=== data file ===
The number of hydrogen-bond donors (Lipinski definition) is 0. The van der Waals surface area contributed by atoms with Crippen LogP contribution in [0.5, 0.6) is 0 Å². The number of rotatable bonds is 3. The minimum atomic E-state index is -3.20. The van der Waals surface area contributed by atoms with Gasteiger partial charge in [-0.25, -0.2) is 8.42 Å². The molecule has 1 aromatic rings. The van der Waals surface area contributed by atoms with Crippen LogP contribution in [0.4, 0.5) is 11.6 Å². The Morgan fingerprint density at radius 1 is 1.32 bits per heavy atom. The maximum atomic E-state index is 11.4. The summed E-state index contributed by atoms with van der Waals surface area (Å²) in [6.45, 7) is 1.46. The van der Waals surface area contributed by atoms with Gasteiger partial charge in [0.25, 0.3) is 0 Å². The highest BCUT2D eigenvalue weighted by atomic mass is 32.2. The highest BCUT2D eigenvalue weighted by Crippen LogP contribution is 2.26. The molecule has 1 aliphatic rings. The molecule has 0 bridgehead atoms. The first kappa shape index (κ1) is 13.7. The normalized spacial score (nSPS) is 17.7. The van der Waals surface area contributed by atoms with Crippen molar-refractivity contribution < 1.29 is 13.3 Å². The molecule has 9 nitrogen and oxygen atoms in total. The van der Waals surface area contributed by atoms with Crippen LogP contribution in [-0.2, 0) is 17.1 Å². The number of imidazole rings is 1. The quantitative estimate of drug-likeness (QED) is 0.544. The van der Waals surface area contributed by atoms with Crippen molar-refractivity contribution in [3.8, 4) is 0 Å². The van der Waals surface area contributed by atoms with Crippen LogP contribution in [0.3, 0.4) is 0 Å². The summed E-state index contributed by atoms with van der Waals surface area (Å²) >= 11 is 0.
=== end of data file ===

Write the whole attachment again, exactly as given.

The number of hydrogen-bond donors (Lipinski definition) is 0. The van der Waals surface area contributed by atoms with Crippen LogP contribution in [0.5, 0.6) is 0 Å². The number of rotatable bonds is 3. The minimum atomic E-state index is -3.20. The van der Waals surface area contributed by atoms with Gasteiger partial charge in [-0.25, -0.2) is 8.42 Å². The molecule has 1 aromatic rings. The van der Waals surface area contributed by atoms with Crippen LogP contribution in [0.4, 0.5) is 11.6 Å². The Morgan fingerprint density at radius 1 is 1.32 bits per heavy atom. The maximum atomic E-state index is 11.4. The summed E-state index contributed by atoms with van der Waals surface area (Å²) in [6.45, 7) is 1.46. The van der Waals surface area contributed by atoms with Gasteiger partial charge in [0.25, 0.3) is 0 Å². The highest BCUT2D eigenvalue weighted by atomic mass is 32.2. The highest BCUT2D eigenvalue weighted by Crippen LogP contribution is 2.26. The molecule has 1 aliphatic rings. The molecule has 0 bridgehead atoms. The first kappa shape index (κ1) is 13.7. The normalized spacial score (nSPS) is 17.7. The van der Waals surface area contributed by atoms with Crippen molar-refractivity contribution < 1.29 is 13.3 Å². The molecule has 9 nitrogen and oxygen atoms in total. The van der Waals surface area contributed by atoms with Crippen LogP contribution in [-0.2, 0) is 17.1 Å². The number of imidazole rings is 1. The quantitative estimate of drug-likeness (QED) is 0.544. The van der Waals surface area contributed by atoms with Crippen molar-refractivity contribution in [3.8, 4) is 0 Å². The van der Waals surface area contributed by atoms with Crippen LogP contribution in [0.3, 0.4) is 0 Å². The summed E-state index contributed by atoms with van der Waals surface area (Å²) >= 11 is 0.